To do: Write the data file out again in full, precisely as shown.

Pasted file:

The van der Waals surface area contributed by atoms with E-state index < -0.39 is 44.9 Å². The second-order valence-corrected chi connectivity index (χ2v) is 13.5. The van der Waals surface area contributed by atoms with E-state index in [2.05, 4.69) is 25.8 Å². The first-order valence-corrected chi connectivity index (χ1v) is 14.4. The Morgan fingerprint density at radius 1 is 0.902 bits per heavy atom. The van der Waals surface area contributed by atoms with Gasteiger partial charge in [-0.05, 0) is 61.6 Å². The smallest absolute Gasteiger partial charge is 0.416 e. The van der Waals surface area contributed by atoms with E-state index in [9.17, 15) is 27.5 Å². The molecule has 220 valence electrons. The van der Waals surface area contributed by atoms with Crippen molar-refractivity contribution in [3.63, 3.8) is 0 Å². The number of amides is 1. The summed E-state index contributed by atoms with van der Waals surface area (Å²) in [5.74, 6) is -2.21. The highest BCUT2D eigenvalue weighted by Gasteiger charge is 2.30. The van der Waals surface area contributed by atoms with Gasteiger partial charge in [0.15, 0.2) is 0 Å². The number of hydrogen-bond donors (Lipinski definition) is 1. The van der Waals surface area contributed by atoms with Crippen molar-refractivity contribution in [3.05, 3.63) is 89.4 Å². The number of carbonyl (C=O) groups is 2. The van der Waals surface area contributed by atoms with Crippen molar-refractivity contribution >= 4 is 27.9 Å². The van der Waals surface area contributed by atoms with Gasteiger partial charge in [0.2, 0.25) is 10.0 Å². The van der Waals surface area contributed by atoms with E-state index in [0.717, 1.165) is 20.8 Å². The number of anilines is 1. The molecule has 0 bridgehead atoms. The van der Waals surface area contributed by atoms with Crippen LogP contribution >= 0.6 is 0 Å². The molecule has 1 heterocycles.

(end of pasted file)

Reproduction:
The van der Waals surface area contributed by atoms with E-state index < -0.39 is 44.9 Å². The second-order valence-corrected chi connectivity index (χ2v) is 13.5. The van der Waals surface area contributed by atoms with E-state index in [2.05, 4.69) is 25.8 Å². The first-order valence-corrected chi connectivity index (χ1v) is 14.4. The Morgan fingerprint density at radius 1 is 0.902 bits per heavy atom. The van der Waals surface area contributed by atoms with Gasteiger partial charge in [-0.05, 0) is 61.6 Å². The smallest absolute Gasteiger partial charge is 0.416 e. The van der Waals surface area contributed by atoms with E-state index in [9.17, 15) is 27.5 Å². The molecule has 220 valence electrons. The van der Waals surface area contributed by atoms with Crippen molar-refractivity contribution in [3.63, 3.8) is 0 Å². The number of amides is 1. The summed E-state index contributed by atoms with van der Waals surface area (Å²) in [5.74, 6) is -2.21. The highest BCUT2D eigenvalue weighted by Gasteiger charge is 2.30. The van der Waals surface area contributed by atoms with Gasteiger partial charge in [0.15, 0.2) is 0 Å². The number of hydrogen-bond donors (Lipinski definition) is 1. The van der Waals surface area contributed by atoms with Crippen molar-refractivity contribution in [3.05, 3.63) is 89.4 Å². The number of carbonyl (C=O) groups is 2. The van der Waals surface area contributed by atoms with Crippen molar-refractivity contribution >= 4 is 27.9 Å². The van der Waals surface area contributed by atoms with Gasteiger partial charge in [0.2, 0.25) is 10.0 Å². The van der Waals surface area contributed by atoms with E-state index in [0.717, 1.165) is 20.8 Å². The number of anilines is 1. The molecule has 0 bridgehead atoms. The van der Waals surface area contributed by atoms with Crippen LogP contribution >= 0.6 is 0 Å². The molecule has 1 heterocycles.